Oracle's Project Columbus To Take On Database Development Complexity

"For database developers, we've lacked a tool that focuses more on the complete life cycle of building, managing and updating the database," said Chuck Rozwat, Oracle executive vice president of development for server technologies. The tool will be previewed publicly later Wednesday at Oracle OpenWorld in San Francisco.

"The goal is to build a tool for the bulk of our installed base which is database developerswho've been neglected," Rozwat said. "We're bringing together the function so they can use SQL or PL/SQL to program but have a graphical and easy to use tool," he said.

He acknowledged that in this quest, Oracle is responding to Microsoft which has long championed graphical and easy-to-use tools for even complex programming tasks.

Oracle is also working to make it easier for developers using Microsoft's popular Visual Studio toolset to build applications back-ended by Oracle databases. "We just signed an agreement with Microsoft so those developers can access Oracle software via Visual Studio," he noted. That should put Oracle databases on more equal footing with Microsoft SQL Server, he noted.

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Microsoft is definitely building in more interdependencies between its next-generation Visual Studio 2005 and SQL Server 2005. Indeed those development efforts appear to be in near lockstep.

With the upcoming Oracle 10g database, due to beta next month, and to ship in the first half of 2005, developers will also be able to call out to Microsoft's Common Language Runtime (CLR) engine, Mendelsohn said on Tuesday.

Rozwat expanded on that. "Microsoft SQL Server lets you write an application in C-sharp running on the CLR. That's parallel to what we did with Java in Oracle 8 where you could write stored procedures in Java," he noted.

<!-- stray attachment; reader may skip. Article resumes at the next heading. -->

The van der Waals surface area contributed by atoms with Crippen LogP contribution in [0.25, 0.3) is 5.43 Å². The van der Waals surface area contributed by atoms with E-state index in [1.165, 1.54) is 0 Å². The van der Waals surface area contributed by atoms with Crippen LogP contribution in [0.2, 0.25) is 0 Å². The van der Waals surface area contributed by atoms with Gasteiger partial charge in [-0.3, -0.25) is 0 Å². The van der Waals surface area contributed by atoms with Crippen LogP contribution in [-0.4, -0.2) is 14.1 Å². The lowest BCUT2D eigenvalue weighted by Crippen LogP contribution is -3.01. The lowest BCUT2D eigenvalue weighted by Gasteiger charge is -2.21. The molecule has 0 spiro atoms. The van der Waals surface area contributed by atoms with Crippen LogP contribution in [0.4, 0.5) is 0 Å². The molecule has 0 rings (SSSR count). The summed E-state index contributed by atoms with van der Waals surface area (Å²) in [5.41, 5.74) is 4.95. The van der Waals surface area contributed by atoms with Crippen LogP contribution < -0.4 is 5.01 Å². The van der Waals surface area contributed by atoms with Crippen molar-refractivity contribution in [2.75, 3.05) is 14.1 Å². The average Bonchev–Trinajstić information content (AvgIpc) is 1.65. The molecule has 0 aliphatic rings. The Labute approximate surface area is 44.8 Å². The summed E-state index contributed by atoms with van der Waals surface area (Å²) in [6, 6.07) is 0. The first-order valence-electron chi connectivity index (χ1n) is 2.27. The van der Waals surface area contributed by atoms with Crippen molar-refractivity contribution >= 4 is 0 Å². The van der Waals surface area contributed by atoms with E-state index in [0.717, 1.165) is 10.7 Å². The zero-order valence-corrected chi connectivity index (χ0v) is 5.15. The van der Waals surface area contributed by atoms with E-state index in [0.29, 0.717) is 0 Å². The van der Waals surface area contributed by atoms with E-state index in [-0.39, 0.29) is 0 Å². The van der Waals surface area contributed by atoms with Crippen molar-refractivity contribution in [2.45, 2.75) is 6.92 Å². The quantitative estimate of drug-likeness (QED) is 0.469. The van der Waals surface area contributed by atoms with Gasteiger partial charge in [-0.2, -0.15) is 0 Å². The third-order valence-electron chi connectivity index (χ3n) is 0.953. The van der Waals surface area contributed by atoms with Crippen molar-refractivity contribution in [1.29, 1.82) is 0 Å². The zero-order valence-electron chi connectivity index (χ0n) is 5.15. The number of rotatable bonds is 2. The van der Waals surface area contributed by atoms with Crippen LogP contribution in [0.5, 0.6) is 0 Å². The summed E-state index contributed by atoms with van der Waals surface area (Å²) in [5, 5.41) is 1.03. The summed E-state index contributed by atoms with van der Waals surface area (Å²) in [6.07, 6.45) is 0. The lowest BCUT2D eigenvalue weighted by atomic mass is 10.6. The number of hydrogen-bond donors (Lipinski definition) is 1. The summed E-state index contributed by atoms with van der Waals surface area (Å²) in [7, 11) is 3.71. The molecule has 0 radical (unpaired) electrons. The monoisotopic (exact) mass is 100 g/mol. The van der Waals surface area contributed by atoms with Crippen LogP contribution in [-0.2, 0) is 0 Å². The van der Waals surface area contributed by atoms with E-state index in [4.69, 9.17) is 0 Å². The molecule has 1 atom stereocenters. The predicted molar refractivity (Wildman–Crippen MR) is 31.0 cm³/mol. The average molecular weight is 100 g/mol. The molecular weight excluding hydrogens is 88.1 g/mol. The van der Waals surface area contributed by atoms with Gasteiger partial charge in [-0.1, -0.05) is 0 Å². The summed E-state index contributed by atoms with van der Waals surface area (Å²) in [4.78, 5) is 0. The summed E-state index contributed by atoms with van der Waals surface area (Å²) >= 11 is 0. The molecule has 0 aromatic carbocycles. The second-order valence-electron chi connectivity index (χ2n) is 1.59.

CLR support means developers can write an application in Visual Studio and get visibility into the Oracle database, you can model and build databases using PL/SQL or simple SQL," Rozwat said.

Also at the show, Oracle previewed new enterprise search capabilities, also to surface in the first half of the year. The technology not only searches all types of documents and files in a company, but can provide a useful summary of returned hits in a new "Gist" feature. It was not clear however, how that technology will hit the streets. Asked if it were a component of the upcoming Oracle Collaboration Suite, due around March, Rozwat said packaging and pricing have not been determined.

A great deal of effort is going into the tool's graphical user interface to make it more user friendly, Andy Mendelsohn, senior vice president of server technologies told reporters on Tuesday.

Rozwat, in response to a question, also left the door open to potential pricing policy changes when multi-core CPUs gain prominence. Neither Oracle nor IBM have changed their database pricing plans to accommodate a new generation of multi-core CPUs and will charge per "core." Microsoft, on the other hand, has said it will charge per processor, regardless the number of cores.

Most pundits expect these dual- and then multi-core processors to start taking off in the server market next year. Rozwat said that, thus far, Oracle has reiterated its current pricing and licensing policies. "Microsoft has no enterprise-class business. Very few data centers run on SQL Server. They can try to get in this way. For IBM and us, we're evaluating [the issue.]" he said.